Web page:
Make things obvious
Good interaction design is about keeping things obvious.
Be it restraining complexity. Simplifying the complex. Or making a way forward clearer.
In the cross-gov slack a question was raised about the best way to show users something was being processed. And that the user would have to wait for a while.
The request was long enough that the designer was worried about a user either trying to refresh the page. Or quit the service.
There are many things you can do to give the user reassurance or understanding.
Disabled buttons, spinners, skeleton pages, spinners in buttons, animations, progress bars etc.
But creativity in this situation is your worst enemy.
One thing that seeing your users use your designs shows you is that anything smart doesn’t work.
In isolation things like spinners in buttons can seem like smart solutions.
Surely the thing the user clicked is a great place to give feedback?
But it violates a few things:
- doesn’t act like a normal button or link
- user clicks a button and expects a full page refresh so their focus moves away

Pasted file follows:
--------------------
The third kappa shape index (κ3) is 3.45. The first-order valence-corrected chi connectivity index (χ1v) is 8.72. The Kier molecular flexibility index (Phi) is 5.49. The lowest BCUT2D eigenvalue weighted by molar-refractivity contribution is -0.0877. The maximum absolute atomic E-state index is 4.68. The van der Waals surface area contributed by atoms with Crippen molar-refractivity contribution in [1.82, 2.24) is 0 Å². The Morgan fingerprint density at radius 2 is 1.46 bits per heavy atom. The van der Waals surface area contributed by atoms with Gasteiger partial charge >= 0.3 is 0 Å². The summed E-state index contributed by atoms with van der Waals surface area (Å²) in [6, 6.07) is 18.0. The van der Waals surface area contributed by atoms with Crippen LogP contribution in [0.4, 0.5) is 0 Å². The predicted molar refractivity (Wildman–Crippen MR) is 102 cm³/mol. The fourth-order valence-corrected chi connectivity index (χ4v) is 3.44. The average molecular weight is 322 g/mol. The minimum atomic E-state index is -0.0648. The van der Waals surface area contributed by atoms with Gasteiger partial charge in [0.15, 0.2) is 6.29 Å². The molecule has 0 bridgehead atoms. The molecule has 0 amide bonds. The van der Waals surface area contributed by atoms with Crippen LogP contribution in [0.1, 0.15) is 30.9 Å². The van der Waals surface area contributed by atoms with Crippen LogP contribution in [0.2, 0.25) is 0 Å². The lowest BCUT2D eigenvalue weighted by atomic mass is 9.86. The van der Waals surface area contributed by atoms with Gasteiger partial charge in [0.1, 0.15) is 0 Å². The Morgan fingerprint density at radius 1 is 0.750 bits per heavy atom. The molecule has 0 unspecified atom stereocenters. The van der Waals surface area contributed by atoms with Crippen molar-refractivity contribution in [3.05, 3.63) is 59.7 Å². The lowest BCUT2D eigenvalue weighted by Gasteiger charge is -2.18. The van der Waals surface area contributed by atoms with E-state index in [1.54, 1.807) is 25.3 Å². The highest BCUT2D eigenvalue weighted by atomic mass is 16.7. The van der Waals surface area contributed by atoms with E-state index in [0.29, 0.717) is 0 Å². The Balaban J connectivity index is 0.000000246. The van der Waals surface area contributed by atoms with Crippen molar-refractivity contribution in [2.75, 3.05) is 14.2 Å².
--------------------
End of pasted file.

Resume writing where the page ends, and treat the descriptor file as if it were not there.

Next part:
- visually a tiny place to explain a complex thing
- vague whether it is checking the form or submitting the form or the internet is being terrible
In this scenario the best approach is to be obvious. If the user has submitted data. Act as if that is the case and change the page.
If it may take a while while their data is processed. Make that obvious. Tell them. Particularly so if the transaction is serious.
If you need to give them a sense the page isn’t dead. Give them that sense.
Be obvious. Don’t let a user guess. If you’re too smart, you’ll be solving the wrong problem.
Here the effort should be to reassure the user their data has been received and processed. Even if that takes longer than ideal.
Your greatest efforts though should be spent on making your service quicker.